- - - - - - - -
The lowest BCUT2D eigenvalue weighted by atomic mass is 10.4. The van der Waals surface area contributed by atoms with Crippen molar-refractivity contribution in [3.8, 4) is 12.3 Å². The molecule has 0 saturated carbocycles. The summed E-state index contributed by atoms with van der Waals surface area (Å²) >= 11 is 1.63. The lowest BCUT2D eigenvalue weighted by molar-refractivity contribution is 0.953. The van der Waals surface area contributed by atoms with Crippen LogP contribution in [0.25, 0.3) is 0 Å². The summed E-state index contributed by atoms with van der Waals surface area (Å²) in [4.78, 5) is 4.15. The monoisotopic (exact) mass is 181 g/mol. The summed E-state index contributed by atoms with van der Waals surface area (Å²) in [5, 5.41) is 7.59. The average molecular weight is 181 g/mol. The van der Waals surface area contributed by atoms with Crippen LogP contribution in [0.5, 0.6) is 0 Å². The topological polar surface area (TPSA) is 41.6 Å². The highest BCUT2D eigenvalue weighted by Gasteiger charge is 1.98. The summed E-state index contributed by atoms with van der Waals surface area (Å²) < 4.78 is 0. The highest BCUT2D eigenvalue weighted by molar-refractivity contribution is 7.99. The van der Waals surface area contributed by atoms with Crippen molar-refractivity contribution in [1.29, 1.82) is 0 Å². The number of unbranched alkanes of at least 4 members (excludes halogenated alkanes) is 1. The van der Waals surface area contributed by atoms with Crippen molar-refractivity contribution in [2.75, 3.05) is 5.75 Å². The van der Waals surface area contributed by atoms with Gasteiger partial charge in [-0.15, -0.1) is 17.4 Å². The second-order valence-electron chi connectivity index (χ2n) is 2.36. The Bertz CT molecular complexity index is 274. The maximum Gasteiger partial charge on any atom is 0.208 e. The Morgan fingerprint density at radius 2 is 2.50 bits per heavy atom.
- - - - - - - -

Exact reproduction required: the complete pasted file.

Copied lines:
The lowest BCUT2D eigenvalue weighted by atomic mass is 10.4. The van der Waals surface area contributed by atoms with Crippen molar-refractivity contribution in [3.8, 4) is 12.3 Å². The molecule has 0 saturated carbocycles. The summed E-state index contributed by atoms with van der Waals surface area (Å²) >= 11 is 1.63. The lowest BCUT2D eigenvalue weighted by molar-refractivity contribution is 0.953. The van der Waals surface area contributed by atoms with Crippen LogP contribution in [0.25, 0.3) is 0 Å². The summed E-state index contributed by atoms with van der Waals surface area (Å²) in [4.78, 5) is 4.15. The monoisotopic (exact) mass is 181 g/mol. The summed E-state index contributed by atoms with van der Waals surface area (Å²) in [5, 5.41) is 7.59. The average molecular weight is 181 g/mol. The van der Waals surface area contributed by atoms with Crippen LogP contribution in [0.5, 0.6) is 0 Å². The topological polar surface area (TPSA) is 41.6 Å². The highest BCUT2D eigenvalue weighted by Gasteiger charge is 1.98. The summed E-state index contributed by atoms with van der Waals surface area (Å²) < 4.78 is 0. The highest BCUT2D eigenvalue weighted by molar-refractivity contribution is 7.99. The van der Waals surface area contributed by atoms with Crippen molar-refractivity contribution in [1.29, 1.82) is 0 Å². The number of unbranched alkanes of at least 4 members (excludes halogenated alkanes) is 1. The van der Waals surface area contributed by atoms with Crippen molar-refractivity contribution in [2.75, 3.05) is 5.75 Å². The van der Waals surface area contributed by atoms with Gasteiger partial charge in [-0.15, -0.1) is 17.4 Å². The second-order valence-electron chi connectivity index (χ2n) is 2.36. The Bertz CT molecular complexity index is 274. The maximum Gasteiger partial charge on any atom is 0.208 e. The Morgan fingerprint density at radius 2 is 2.50 bits per heavy atom.